Out of these doctrines proceeds his outspoken declaration that the people may take up arms against a tyrant, ‘as against a common pest, and destroyer of mankind, that it is lawful and has been so through all ages, for any who have the power to convict, depose, and put him to death.’ Because this is his thesis, The Tenure of Kings and Magistrates occupies a unique place in English literature, for it contains the first attempt in our language to trace even partially the history of tyrannicide, and it might also be added that until the present no later writer in English has supplemented the material gathered in this treatise and in the First Defence of the English People.1 Although Milton was indebted to Buchanan’s dialogue, De Jure Regni apud Scotos (1579), for some references on this topic, and possibly to Bodin’s De Republica (1576), he did research-work on his own account, and has cited here, and elsewhere in his writings, principally in his First Defence, many quotations from the ancients on the subject of tyranny.
In this pamphlet, Milton pays most attention to instances of tyrannicide from Jewish history, but he draws one important quotation from Seneca (22. 17) and makes a general statement concerning the practice among the Greeks and Romans (20. 10). His definition of a tyrant shows his knowledge of Aristotle’s opinions on the subject (12. 13). He also cites Euripides (14. 22), Dio Cassius (14. 29), Livy (16. 20), and St. Basil (19. 27). In the second edition he added a formidable array of quotations from the Protestant theologians.
This pamphlet, however, was written hurriedly, and he did not have time to make an exhaustive study of the subject. In the days when he toiled over the pages of the First Defence he was able to go into the question more deeply, and perhaps nothing in Milton’s prose reveals the vast extent of his reading more than his citations on this theme. He quotes Aristotle (Bohn 1. 37, 38, 46), Sallust (ib. 1. 38, 39), Cicero (ib. 1. 39), M. Aurelius (ib. 1. 49); he refers to Tiberius as ‘a very great tyrant’ (ib. 1. 49); the senate and people of Rome would have been justified in proceeding against Domitian ‘according to the custom of their ancestors,’ and in giving judgment of death against him, as they did once against Nero’ (ib. 1. 81); he calls attention to Cicero’s praise of Brutus as a saviour and preserver of the Commonwealth (ib. 1. 90). ‘All men’ he says, ‘blame Domitian, who put to death Epaphroditus, because he had helped Nero to kill himself’ (ib. 1. 93). He points out that Valentinian was slain by Maximus (ib. 1. 105), Avitus was deposed by the Roman senate (ib.), Gratian was killed by the soldiers (ib.). Diodorus and Herodotus are quoted as authorities for the stories of the deposition of Egyptian tyrants, and the former also yields examples from Persian and Ethiopian history (ib. 1. 121 ff.). Plato, Aristotle, Xenophon, Cicero, and Polybius are all cited in rapid succession (ib. 1. 125). Of the poets, he quotes Æschylus (ib. 1, 126), Euripides, and Sophocles (ib. 1. 127). In a review of the Roman historians, he cites Sallust (ib.), Cicero, Livy, Tacitus, Dio Cassius (ib. 1. 128), Pliny (ib. 1. 131), and Capitolinus (ib. 1. 133). After quoting Seneca, he continues: ‘By what has been said it is evident, that the best of the Romans did not only kill tyrants as oft as they could, and howsoever they could; but that they thought it a commendable and a praiseworthy action so to do, as the Grecians had done before them’ (ib. 1. 132). In the Second Defence he declares that the Greeks and Romans ‘are the objects of our admiration because of their resistance to tyrants and their treatment of tyrannicides, whose brows they bound with wreaths of laurel and consigned their memories to immortal fame’ (ib. 1. 217). The poets are also eulogized; for ‘I know that the most of them, from the earliest times to those of Buchanan, have been the strenuous enemies of despotism’ (ib. 1. 241).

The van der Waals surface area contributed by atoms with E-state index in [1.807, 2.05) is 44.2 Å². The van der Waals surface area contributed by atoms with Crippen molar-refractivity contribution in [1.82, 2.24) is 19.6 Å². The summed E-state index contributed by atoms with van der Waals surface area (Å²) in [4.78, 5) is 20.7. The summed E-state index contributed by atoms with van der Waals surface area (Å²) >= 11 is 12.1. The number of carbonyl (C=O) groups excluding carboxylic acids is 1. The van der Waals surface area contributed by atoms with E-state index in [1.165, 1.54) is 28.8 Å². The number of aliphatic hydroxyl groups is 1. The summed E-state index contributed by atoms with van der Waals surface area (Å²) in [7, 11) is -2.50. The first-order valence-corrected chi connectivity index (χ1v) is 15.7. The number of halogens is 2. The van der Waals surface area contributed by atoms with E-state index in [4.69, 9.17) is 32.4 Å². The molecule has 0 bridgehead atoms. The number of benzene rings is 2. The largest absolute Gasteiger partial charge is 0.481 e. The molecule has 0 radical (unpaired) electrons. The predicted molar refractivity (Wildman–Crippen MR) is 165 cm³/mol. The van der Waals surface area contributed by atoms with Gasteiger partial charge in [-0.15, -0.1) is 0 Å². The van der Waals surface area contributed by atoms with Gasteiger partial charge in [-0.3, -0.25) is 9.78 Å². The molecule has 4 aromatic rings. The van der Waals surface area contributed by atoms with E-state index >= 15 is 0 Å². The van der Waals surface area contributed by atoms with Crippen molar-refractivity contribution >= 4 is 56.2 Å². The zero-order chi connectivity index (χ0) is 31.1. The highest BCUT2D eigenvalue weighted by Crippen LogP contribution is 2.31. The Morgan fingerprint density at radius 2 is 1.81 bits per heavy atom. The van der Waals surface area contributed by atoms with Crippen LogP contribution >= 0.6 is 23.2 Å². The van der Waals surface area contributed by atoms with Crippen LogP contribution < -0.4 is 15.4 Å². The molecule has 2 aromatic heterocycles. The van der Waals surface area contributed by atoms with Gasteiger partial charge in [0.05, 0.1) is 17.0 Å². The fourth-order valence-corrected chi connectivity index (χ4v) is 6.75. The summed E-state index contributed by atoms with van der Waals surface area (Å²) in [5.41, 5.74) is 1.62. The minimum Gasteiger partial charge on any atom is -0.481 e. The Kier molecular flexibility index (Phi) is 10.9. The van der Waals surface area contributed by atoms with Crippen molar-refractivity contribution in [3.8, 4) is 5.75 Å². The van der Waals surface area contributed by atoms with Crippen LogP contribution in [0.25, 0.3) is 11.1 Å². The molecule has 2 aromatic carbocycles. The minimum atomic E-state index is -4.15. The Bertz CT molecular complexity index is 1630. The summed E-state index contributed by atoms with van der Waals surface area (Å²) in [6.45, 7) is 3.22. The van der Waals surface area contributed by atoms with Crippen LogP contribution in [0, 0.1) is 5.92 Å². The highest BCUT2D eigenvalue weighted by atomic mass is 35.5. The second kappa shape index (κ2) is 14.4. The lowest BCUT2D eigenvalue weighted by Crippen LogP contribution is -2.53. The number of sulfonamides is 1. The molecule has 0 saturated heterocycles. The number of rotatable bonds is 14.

Although he uses Protestant opinions, he was obliged to pass by the sixteenth century Roman Catholic writers on this subject, for citations from their pages would have been offensive to his readers. Indeed, he takes care to abuse the Jesuit doctrine in favor of tyrannicide, in these words: ‘And let him ask the Jesuits about him [Ormond], whether it be not their known doctrine and also practice, not by fair and due process of justice to punish kings and magistrates, which we disavow not, but to murder them in the basest and most assassinous manner, if their church interest so require.’1 But this criticism of the Jesuits comes with bad grace from the eulogist of Harmodius, Brutus, and the other glorified assassins of Greece and Rome.
[1 ]Poole, Illust. Hist. Med. Thought, p. 229.
[2 ]Opera, ed. Goldast, 18. 185.
[1 ]Poole, Illustr. Hist. Med. Thought, p. 231.
[2 ]De Rege et Regis Institutione 1. 7.
[3 ]Trans. Royal Hist. Soc. 11. 104.
[1 ]See note on 9. 31.
[2 ]Poole, Illust. Med. Thought, p. 232.
[1 ]Baudrillart, J. Bodin et Son Temps, p. 10.
[2 ]See notes on 9. 31; 12. 4.
[1 ]For a review of the literature on the subject of tyrannicide see the Appendix.
[1 ]See De Jure Regni apud Scotos, trans. Macfarlan, pp. 146, 147.